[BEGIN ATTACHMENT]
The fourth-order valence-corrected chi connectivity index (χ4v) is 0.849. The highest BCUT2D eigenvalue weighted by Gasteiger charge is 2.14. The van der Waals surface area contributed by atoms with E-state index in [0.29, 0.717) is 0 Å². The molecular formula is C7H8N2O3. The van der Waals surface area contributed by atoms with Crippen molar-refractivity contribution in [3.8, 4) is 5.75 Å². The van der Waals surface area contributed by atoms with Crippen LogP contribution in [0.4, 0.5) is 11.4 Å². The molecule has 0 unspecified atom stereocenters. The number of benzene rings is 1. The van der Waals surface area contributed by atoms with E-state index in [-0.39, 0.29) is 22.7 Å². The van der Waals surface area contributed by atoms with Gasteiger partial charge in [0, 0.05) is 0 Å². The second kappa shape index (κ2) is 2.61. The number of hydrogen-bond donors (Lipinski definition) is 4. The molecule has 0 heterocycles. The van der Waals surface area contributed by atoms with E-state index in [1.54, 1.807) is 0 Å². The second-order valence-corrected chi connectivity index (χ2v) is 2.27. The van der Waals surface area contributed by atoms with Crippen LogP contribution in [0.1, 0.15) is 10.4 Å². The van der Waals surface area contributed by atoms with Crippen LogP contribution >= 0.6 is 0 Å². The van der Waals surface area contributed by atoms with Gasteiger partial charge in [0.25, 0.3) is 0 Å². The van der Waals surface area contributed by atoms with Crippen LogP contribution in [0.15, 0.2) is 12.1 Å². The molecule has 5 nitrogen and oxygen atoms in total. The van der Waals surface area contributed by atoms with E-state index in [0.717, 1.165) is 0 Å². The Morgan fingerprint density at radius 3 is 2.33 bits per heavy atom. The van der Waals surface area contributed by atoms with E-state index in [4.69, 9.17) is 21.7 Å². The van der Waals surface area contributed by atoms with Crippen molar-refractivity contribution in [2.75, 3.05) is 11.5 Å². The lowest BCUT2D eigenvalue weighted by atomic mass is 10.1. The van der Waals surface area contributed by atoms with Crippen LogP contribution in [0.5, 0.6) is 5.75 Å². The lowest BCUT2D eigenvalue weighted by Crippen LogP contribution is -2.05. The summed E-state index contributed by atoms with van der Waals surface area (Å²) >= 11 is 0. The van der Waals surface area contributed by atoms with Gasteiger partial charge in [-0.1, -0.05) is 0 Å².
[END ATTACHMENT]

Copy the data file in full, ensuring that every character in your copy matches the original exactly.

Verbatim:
The fourth-order valence-corrected chi connectivity index (χ4v) is 0.849. The highest BCUT2D eigenvalue weighted by Gasteiger charge is 2.14. The van der Waals surface area contributed by atoms with E-state index in [0.29, 0.717) is 0 Å². The molecular formula is C7H8N2O3. The van der Waals surface area contributed by atoms with Crippen molar-refractivity contribution in [3.8, 4) is 5.75 Å². The van der Waals surface area contributed by atoms with Crippen LogP contribution in [0.4, 0.5) is 11.4 Å². The molecule has 0 unspecified atom stereocenters. The number of benzene rings is 1. The van der Waals surface area contributed by atoms with E-state index in [-0.39, 0.29) is 22.7 Å². The van der Waals surface area contributed by atoms with Gasteiger partial charge in [0, 0.05) is 0 Å². The second kappa shape index (κ2) is 2.61. The number of hydrogen-bond donors (Lipinski definition) is 4. The molecule has 0 heterocycles. The van der Waals surface area contributed by atoms with E-state index in [1.54, 1.807) is 0 Å². The second-order valence-corrected chi connectivity index (χ2v) is 2.27. The van der Waals surface area contributed by atoms with Crippen LogP contribution in [0.1, 0.15) is 10.4 Å². The van der Waals surface area contributed by atoms with Crippen LogP contribution >= 0.6 is 0 Å². The van der Waals surface area contributed by atoms with Gasteiger partial charge in [0.25, 0.3) is 0 Å². The van der Waals surface area contributed by atoms with Crippen LogP contribution in [0.15, 0.2) is 12.1 Å². The molecule has 5 nitrogen and oxygen atoms in total. The van der Waals surface area contributed by atoms with E-state index in [0.717, 1.165) is 0 Å². The Morgan fingerprint density at radius 3 is 2.33 bits per heavy atom. The van der Waals surface area contributed by atoms with E-state index in [4.69, 9.17) is 21.7 Å². The van der Waals surface area contributed by atoms with Crippen molar-refractivity contribution in [2.75, 3.05) is 11.5 Å². The lowest BCUT2D eigenvalue weighted by atomic mass is 10.1. The van der Waals surface area contributed by atoms with Crippen LogP contribution in [0.5, 0.6) is 5.75 Å². The lowest BCUT2D eigenvalue weighted by Crippen LogP contribution is -2.05. The summed E-state index contributed by atoms with van der Waals surface area (Å²) >= 11 is 0. The van der Waals surface area contributed by atoms with Gasteiger partial charge in [-0.1, -0.05) is 0 Å².